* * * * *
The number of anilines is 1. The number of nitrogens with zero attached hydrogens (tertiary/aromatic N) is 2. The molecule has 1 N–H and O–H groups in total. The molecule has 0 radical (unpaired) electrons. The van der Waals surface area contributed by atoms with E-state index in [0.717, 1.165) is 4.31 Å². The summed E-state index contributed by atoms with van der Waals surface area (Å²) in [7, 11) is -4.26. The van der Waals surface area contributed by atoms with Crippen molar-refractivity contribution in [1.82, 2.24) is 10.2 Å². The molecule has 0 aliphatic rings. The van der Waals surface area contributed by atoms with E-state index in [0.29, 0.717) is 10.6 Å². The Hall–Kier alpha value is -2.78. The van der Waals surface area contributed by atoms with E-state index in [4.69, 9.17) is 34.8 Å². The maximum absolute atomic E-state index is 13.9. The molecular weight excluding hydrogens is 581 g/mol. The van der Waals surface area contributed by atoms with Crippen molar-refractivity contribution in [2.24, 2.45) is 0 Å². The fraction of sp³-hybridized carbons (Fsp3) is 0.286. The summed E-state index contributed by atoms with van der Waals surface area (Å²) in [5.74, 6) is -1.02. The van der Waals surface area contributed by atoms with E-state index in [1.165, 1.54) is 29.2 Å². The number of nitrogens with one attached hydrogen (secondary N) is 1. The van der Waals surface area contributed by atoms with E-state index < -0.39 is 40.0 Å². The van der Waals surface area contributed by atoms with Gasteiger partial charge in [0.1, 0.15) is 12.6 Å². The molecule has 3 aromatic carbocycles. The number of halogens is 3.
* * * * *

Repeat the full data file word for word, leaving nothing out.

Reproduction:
The number of anilines is 1. The number of nitrogens with zero attached hydrogens (tertiary/aromatic N) is 2. The molecule has 1 N–H and O–H groups in total. The molecule has 0 radical (unpaired) electrons. The van der Waals surface area contributed by atoms with E-state index in [0.717, 1.165) is 4.31 Å². The summed E-state index contributed by atoms with van der Waals surface area (Å²) in [7, 11) is -4.26. The van der Waals surface area contributed by atoms with Crippen molar-refractivity contribution in [1.82, 2.24) is 10.2 Å². The molecule has 0 aliphatic rings. The van der Waals surface area contributed by atoms with E-state index in [0.29, 0.717) is 10.6 Å². The Hall–Kier alpha value is -2.78. The van der Waals surface area contributed by atoms with E-state index in [4.69, 9.17) is 34.8 Å². The maximum absolute atomic E-state index is 13.9. The molecular weight excluding hydrogens is 581 g/mol. The van der Waals surface area contributed by atoms with Crippen molar-refractivity contribution in [2.24, 2.45) is 0 Å². The fraction of sp³-hybridized carbons (Fsp3) is 0.286. The summed E-state index contributed by atoms with van der Waals surface area (Å²) in [5.74, 6) is -1.02. The van der Waals surface area contributed by atoms with E-state index in [1.165, 1.54) is 29.2 Å². The number of nitrogens with one attached hydrogen (secondary N) is 1. The van der Waals surface area contributed by atoms with E-state index < -0.39 is 40.0 Å². The van der Waals surface area contributed by atoms with Gasteiger partial charge in [0.1, 0.15) is 12.6 Å². The molecule has 3 aromatic carbocycles. The number of halogens is 3.